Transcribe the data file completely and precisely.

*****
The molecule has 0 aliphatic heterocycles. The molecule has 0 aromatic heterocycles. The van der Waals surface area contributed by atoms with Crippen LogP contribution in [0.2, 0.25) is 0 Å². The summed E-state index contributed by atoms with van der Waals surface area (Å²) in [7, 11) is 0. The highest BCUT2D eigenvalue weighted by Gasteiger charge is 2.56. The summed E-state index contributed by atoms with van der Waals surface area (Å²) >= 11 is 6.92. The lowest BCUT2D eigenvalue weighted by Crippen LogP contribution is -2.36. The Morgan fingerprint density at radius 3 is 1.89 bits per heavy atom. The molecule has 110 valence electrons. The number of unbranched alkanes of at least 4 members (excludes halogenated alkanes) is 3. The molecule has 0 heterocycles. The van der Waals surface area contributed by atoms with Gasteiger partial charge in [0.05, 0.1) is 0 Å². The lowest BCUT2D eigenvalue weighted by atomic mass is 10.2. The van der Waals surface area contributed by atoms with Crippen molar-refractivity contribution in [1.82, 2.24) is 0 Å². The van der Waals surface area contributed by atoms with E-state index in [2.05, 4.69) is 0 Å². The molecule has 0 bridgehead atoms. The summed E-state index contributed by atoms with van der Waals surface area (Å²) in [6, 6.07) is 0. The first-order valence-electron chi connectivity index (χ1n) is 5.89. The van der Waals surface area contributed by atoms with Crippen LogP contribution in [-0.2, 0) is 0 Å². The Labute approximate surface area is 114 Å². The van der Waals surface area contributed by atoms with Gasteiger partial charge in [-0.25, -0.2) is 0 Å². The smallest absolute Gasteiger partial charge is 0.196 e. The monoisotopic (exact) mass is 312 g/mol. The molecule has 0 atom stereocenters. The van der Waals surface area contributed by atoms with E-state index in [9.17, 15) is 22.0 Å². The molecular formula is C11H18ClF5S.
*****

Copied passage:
The molecule has 0 aliphatic heterocycles. The molecule has 0 aromatic heterocycles. The van der Waals surface area contributed by atoms with Crippen LogP contribution in [0.2, 0.25) is 0 Å². The summed E-state index contributed by atoms with van der Waals surface area (Å²) in [7, 11) is 0. The highest BCUT2D eigenvalue weighted by Gasteiger charge is 2.56. The summed E-state index contributed by atoms with van der Waals surface area (Å²) >= 11 is 6.92. The lowest BCUT2D eigenvalue weighted by Crippen LogP contribution is -2.36. The Morgan fingerprint density at radius 3 is 1.89 bits per heavy atom. The molecule has 110 valence electrons. The number of unbranched alkanes of at least 4 members (excludes halogenated alkanes) is 3. The molecule has 0 heterocycles. The van der Waals surface area contributed by atoms with Gasteiger partial charge in [0.05, 0.1) is 0 Å². The lowest BCUT2D eigenvalue weighted by atomic mass is 10.2. The van der Waals surface area contributed by atoms with Crippen molar-refractivity contribution in [1.82, 2.24) is 0 Å². The van der Waals surface area contributed by atoms with E-state index in [2.05, 4.69) is 0 Å². The molecule has 0 bridgehead atoms. The summed E-state index contributed by atoms with van der Waals surface area (Å²) in [6, 6.07) is 0. The first-order valence-electron chi connectivity index (χ1n) is 5.89. The van der Waals surface area contributed by atoms with Crippen LogP contribution in [-0.2, 0) is 0 Å². The Labute approximate surface area is 114 Å². The van der Waals surface area contributed by atoms with Gasteiger partial charge in [-0.25, -0.2) is 0 Å². The smallest absolute Gasteiger partial charge is 0.196 e. The monoisotopic (exact) mass is 312 g/mol. The molecule has 0 atom stereocenters. The van der Waals surface area contributed by atoms with E-state index in [9.17, 15) is 22.0 Å². The molecular formula is C11H18ClF5S.